Austin and Emily by Frank Turner Hollon
The last thing that canned ham salesman Austin MacAdoo expected to find when he took a seat in a strip joint in Tampa, Florida was love. The last thing that 23-year-old stripper Emily Dooley predicted on an average night was to walk away from her job and run off with a 347 pound stranger who was drinking milk punch at the bar. And yet, that’s exactly what happens. Armed with a trunk full of ham, two odd cats, and a stowaway whose most precious possession is a coat of human hair, they set off on a trip with the destination of a wedding on Julia Robert’s star on the Sunset Strip in Hollywood, California.
From the moment they meet, fate collides with reality and sets the couple on a course across the country to explore more than they ever imagined could exist in this world, leading us to conclude that perhaps the greatest misconception is the belief we must understand anything of true importance in this life, especially love. Funny and surprisingly tender, Austin and Emily is an old fashioned story about contemporary love, from the author The God File and Life is a Strange Place.
The Gerbil Farmer's Daughter: A Memoir by Holly Robinson
Robinson’s traditional military-brat upbringing is upended by her father’s sudden and inexplicable fascination with gerbils. As she details the family’s dedication to this new project, her mother’s grudging tolerance, and the machinations required to keep the gerbils secret from the navy (which would frown upon such kitschy weirdness), Robinson makes her family seem ordinary in spite of this one bit of strangeness. And her father was no rodent dilettante, as evident in her chronicling of his years of research into using gerbils in lab experiments and his careful business plan. What keeps this surprising memoir from becoming a Lucille Ball/Henry Fonda parody is, sadly, the sudden death of Robinson’s younger sister from cystic fibrosis, a disease her father hopes can be cured through scientific inquiry. Suddenly gerbil farming isn’t so silly after all. Robinson writes with humor and honesty, creating a charming story, a reminder of how all the love and care in the world may not be enough, and a moving tribute to a father who, nonetheless, never stopped trying. --Colleen Mondor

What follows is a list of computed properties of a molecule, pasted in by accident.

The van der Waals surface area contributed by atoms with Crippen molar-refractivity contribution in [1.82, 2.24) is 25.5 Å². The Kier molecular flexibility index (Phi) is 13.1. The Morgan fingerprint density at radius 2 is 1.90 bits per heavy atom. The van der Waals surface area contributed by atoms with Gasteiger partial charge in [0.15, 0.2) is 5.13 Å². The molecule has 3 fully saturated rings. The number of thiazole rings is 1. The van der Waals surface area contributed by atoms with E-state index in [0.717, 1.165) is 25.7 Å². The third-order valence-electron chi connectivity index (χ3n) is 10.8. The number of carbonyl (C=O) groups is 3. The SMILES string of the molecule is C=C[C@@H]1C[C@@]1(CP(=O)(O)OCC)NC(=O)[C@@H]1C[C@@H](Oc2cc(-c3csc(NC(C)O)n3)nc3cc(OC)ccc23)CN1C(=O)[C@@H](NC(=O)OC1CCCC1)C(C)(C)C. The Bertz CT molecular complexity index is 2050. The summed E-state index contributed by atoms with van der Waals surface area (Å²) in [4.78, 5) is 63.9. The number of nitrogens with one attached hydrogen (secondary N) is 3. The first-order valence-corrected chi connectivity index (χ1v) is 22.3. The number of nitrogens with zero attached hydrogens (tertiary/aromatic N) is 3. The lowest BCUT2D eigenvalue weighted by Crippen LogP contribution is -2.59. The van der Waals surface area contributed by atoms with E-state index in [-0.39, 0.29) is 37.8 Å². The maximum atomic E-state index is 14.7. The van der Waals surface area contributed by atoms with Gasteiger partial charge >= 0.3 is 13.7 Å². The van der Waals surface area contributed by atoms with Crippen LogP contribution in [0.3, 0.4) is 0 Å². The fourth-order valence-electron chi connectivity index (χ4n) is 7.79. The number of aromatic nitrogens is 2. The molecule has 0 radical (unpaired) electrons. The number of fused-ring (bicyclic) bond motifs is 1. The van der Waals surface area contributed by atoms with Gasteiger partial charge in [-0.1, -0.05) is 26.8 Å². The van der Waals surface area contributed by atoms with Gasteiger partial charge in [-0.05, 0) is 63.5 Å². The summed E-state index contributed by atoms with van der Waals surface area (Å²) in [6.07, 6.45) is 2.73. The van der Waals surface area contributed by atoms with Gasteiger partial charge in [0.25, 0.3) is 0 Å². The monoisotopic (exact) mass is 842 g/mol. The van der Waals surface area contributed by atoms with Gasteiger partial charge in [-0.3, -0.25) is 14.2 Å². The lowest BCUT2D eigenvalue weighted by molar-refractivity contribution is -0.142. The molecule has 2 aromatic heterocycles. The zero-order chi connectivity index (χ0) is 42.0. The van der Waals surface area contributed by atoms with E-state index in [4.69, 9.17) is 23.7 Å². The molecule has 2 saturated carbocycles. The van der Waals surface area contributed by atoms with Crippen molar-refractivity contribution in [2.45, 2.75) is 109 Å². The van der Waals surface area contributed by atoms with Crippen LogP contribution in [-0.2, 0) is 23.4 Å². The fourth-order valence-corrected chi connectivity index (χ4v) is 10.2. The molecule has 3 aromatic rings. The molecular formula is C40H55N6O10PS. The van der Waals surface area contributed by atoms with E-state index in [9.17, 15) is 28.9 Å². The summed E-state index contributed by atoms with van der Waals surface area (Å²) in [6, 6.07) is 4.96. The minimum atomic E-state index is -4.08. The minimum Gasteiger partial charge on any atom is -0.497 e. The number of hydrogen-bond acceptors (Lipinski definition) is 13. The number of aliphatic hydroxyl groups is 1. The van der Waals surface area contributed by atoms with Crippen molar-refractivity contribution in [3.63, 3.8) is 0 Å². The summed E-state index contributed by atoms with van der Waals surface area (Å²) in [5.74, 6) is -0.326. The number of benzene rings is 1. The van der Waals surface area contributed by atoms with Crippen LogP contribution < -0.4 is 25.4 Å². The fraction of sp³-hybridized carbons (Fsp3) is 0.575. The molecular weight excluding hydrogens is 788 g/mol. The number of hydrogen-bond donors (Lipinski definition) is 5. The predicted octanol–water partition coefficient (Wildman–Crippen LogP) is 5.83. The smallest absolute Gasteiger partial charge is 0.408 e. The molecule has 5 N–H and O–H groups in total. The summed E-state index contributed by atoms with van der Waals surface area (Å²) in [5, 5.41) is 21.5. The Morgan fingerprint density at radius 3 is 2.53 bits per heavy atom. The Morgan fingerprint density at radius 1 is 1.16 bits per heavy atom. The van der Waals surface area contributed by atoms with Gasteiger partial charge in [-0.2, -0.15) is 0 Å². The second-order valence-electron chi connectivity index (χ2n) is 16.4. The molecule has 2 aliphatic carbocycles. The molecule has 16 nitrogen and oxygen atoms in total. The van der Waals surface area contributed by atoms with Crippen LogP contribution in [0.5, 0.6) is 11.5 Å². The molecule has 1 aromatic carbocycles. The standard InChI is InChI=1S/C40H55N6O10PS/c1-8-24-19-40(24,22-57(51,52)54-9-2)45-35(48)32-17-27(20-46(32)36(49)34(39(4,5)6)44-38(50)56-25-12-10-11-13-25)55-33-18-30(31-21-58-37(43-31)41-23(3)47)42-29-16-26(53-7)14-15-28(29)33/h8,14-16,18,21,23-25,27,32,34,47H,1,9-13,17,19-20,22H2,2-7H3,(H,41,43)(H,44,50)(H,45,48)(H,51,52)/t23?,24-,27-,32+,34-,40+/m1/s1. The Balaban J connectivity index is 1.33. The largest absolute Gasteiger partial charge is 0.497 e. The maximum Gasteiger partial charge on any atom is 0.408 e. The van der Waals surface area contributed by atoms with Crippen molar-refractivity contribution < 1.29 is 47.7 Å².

Poisoned Heart: I married Dee Dee Ramone by Vera Ramone King
Often regarded as the first punk-rock group ever, named one of Rolling Stone magazine’s Top 50 Bands of All Time, with all members having been inducted into the Rock ‘n’ Roll Hall of Fame, The Ramones are nothing if not legendary. “Waking up the neighbors” and setting the U.S. music scene on fire in the 1970s and through the ’80s, The Ramones’ story is tragic and raw, sentiments that could also describe the band’s songwriter, bass player, and unsung genius, Dee Dee. A wild ride into the heart and soul of New York City, Poisoned Heart is Vera Ramones King’s last testament to her former husband, who shocked the world when he died in 2002 of a drug overdose despite having been clean for years.
Dee Dee defined the punk-rock lifestyle. He was a rash, often violent, heroin addict, and no one better understood his twisted mentality, or insanity, than faithful wife Vera. But Vera, herself a less destructive “Nancy” to Dee Dee’s “Sid,” also came to know the Dee Dee that music fans worldwide held near and dear: a generous, loving man who had a soft-spot for bums, who grew up in the tough streets of Queens, who never stopped working, writing, and performing, who often treated his wife like a Punk Rock Princess, and whose greatest joy was the look on his fans’ faces as he played them a song.
For true fans of The Ramones, those who remember the 1970s as a time of music innovation and inspired creativity, groupies, wannabes, and true music-lovers everywhere, Poisoned Heart is destined to become a literary—and rock—classic.
Identical by Ellen Hopkins
Kaeleigh and Raeanne are identical down to the dimple. As daughters of a district-court judge father and a politician mother, they are an all-American family -- on the surface. Behind the facade each sister has her own dark secret, and that's where their differences begin.
For Kaeleigh, she's the misplaced focus of Daddy's love, intended for a mother whose presence on the campaign trail means absence at home. All that Raeanne sees is Daddy playing a game of favorites -- and she is losing. If she has to lose, she will do it on her own terms, so she chooses drugs, alcohol, and sex.Secrets like the ones the twins are harboring are not meant to be kept -- from each other or anyone else. Pretty soon it's obvious that neither sister can handle it alone, and one sister must step up to save the other, but the question is -- who?
All of the above books have been added to my Wish List on Amazon.com.
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